A new national film competition has been launched which aims to challenge “offensive” film stereotypes – with the film entries all developed from public tweets.

M&M’s #FilmsYouWantToSee campaign was created to encourage a sense of belonging for everyone in arts and entertainment, and participants were tasked with creating a film concept based on a message they read on Twitter.

The final of the inaugural #FilmsYouWantToSee competition took place yesterday (Thursday) at M&M’s World in London – and the winner received £25,000 to bring her film concept to life.

Jamaican-British rising star Monique Needham created a trailer for her movie Sunday Dinner that was inspired by a tweet prompting an openly LQBTQ+ person who is proud of their sexuality to play the high school jock.

The story follows a young queer Jamaican-British woman, Maya, who enlists the help of her grandmother to keep the rest of her family in line when she brings her friend home to meet her.

Monique Needham won the £25,000 grand prize for developing her concept into a short film
Monique Needham won the £25,000 grand prize for developing her concept into a short film

Author and director Monique has already made two short films since 2019 that have been screened and celebrated at global film festivals – and she is passionate about expanding the types of stories being told about her community.

After her victory, Monique said: “It was important to me that people can see themselves, their norm, their everyday life in a way that I don’t think has been done before. I am very grateful to M&M’s for giving me the opportunity to tell my story in my way.”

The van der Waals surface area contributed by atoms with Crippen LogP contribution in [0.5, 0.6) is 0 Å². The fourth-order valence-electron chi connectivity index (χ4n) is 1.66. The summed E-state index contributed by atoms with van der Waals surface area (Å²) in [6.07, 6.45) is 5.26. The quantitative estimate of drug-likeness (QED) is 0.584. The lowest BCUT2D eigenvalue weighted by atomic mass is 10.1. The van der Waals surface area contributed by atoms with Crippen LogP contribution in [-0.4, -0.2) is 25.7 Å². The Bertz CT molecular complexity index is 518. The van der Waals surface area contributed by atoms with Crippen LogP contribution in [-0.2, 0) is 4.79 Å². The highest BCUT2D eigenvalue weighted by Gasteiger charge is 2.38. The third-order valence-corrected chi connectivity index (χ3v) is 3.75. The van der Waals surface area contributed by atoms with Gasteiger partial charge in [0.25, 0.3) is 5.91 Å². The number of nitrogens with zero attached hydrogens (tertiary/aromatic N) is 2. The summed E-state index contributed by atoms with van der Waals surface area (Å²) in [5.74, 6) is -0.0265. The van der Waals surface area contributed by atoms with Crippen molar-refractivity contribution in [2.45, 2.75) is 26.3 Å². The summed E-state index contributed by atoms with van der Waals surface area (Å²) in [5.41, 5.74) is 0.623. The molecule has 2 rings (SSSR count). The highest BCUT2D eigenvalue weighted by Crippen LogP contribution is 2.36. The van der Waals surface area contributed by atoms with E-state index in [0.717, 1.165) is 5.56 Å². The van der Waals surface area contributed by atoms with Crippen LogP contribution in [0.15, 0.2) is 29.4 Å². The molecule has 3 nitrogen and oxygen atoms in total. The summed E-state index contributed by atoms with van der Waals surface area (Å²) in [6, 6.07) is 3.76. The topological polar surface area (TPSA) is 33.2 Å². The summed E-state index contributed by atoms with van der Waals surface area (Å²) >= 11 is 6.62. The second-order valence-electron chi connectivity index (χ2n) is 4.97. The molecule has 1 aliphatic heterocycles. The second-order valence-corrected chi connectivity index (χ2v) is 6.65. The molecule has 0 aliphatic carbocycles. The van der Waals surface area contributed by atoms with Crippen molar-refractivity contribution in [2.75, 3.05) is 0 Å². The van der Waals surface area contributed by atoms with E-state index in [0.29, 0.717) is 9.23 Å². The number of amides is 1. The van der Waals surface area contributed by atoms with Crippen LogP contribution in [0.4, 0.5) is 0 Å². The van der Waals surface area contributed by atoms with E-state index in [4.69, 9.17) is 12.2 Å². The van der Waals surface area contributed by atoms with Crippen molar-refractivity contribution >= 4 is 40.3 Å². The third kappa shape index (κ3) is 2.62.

M&M’s #FilmsYouWantToSee was born after research carried out in September 2022 found that 43 per cent of Gen Z Brits feel they don’t relate to characters on the big screen – and more than half (57 per cent) Opinion that stereotypes is offensive and overused in film.

In addition to Monique, three other finalists also saw trailers for their film concepts in the final of #FilmsYouWantToSee 2023. They each won a second prize of £7,500 to develop a full trailer for their film.

The other three finalists include Ethan Ross, a student at Bournemouth University whose concept for Pink Glove was a heart-wrenching thriller that followed an LGBTQIA+ spy agency seeking justice after an assassination attack on a colleague .

Guy Chackarov and Omri Dagan also wowed the judges with their police-based comedy Supervised, which questioned white privilege and police profiling of minorities in a world where cops arrest whites for minor offenses.

And Natasha Mwansa’s “Do it for Jordan” tells the story of Maria who develops feelings for a mysterious woman after a heart transplant – who turns out to be the ex-lover of the previous owner of her new heart.

Kerry Cavanaugh, Mars Business Unit Director, said: “We are very excited for Monique. It was a joy to see their Sunday Supper concept grow from a 90 second trailer to a brilliant short film.

“Monique’s film is fun, funny and gently breaks the stereotypes of LGBTQIA+ and ethnic minorities. We hope Monique’s short film will stimulate important conversations about belonging and representation in film.

“The M&M’S FUNd initiative was created to help grow a world where we all feel like we belong, and all of our directors have embodied that mission in their work.

“We can’t wait to see what’s next for Monique and all the other directors who have shared their experiences and expertise with us over the past few months.”

Visit here for more information, including where to see the winning film.